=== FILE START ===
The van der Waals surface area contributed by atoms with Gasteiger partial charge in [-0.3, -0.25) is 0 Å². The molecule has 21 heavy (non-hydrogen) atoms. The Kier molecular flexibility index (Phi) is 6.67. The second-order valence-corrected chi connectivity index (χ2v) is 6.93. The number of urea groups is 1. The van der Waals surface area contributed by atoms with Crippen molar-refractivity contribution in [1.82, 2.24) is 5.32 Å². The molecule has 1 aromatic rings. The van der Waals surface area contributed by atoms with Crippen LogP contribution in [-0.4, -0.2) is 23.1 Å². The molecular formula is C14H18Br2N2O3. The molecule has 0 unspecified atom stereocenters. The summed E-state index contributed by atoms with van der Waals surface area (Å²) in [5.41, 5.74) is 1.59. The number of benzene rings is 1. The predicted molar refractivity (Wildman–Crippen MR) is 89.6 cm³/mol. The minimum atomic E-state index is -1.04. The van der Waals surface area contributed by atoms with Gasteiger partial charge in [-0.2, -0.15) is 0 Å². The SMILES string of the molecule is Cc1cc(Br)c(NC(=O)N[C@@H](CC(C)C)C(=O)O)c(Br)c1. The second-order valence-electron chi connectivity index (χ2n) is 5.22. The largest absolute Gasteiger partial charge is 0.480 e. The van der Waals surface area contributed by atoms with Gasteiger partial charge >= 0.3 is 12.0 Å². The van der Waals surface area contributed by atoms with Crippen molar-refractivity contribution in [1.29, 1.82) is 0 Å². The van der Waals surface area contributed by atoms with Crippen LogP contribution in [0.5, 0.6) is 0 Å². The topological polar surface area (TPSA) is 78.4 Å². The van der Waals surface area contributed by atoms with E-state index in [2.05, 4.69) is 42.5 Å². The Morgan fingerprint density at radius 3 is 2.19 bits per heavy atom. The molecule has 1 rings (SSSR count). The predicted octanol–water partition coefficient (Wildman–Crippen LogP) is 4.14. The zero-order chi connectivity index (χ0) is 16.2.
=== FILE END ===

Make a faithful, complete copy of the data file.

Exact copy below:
The van der Waals surface area contributed by atoms with Gasteiger partial charge in [-0.3, -0.25) is 0 Å². The molecule has 21 heavy (non-hydrogen) atoms. The Kier molecular flexibility index (Phi) is 6.67. The second-order valence-corrected chi connectivity index (χ2v) is 6.93. The number of urea groups is 1. The van der Waals surface area contributed by atoms with Crippen molar-refractivity contribution in [1.82, 2.24) is 5.32 Å². The molecule has 1 aromatic rings. The van der Waals surface area contributed by atoms with Crippen LogP contribution in [-0.4, -0.2) is 23.1 Å². The molecular formula is C14H18Br2N2O3. The molecule has 0 unspecified atom stereocenters. The summed E-state index contributed by atoms with van der Waals surface area (Å²) in [5.41, 5.74) is 1.59. The number of benzene rings is 1. The predicted molar refractivity (Wildman–Crippen MR) is 89.6 cm³/mol. The minimum atomic E-state index is -1.04. The van der Waals surface area contributed by atoms with Gasteiger partial charge in [-0.2, -0.15) is 0 Å². The SMILES string of the molecule is Cc1cc(Br)c(NC(=O)N[C@@H](CC(C)C)C(=O)O)c(Br)c1. The second-order valence-electron chi connectivity index (χ2n) is 5.22. The largest absolute Gasteiger partial charge is 0.480 e. The van der Waals surface area contributed by atoms with Gasteiger partial charge >= 0.3 is 12.0 Å². The van der Waals surface area contributed by atoms with Crippen molar-refractivity contribution in [1.29, 1.82) is 0 Å². The van der Waals surface area contributed by atoms with Crippen LogP contribution in [0.5, 0.6) is 0 Å². The topological polar surface area (TPSA) is 78.4 Å². The van der Waals surface area contributed by atoms with E-state index in [2.05, 4.69) is 42.5 Å². The Morgan fingerprint density at radius 3 is 2.19 bits per heavy atom. The molecule has 1 rings (SSSR count). The predicted octanol–water partition coefficient (Wildman–Crippen LogP) is 4.14. The zero-order chi connectivity index (χ0) is 16.2.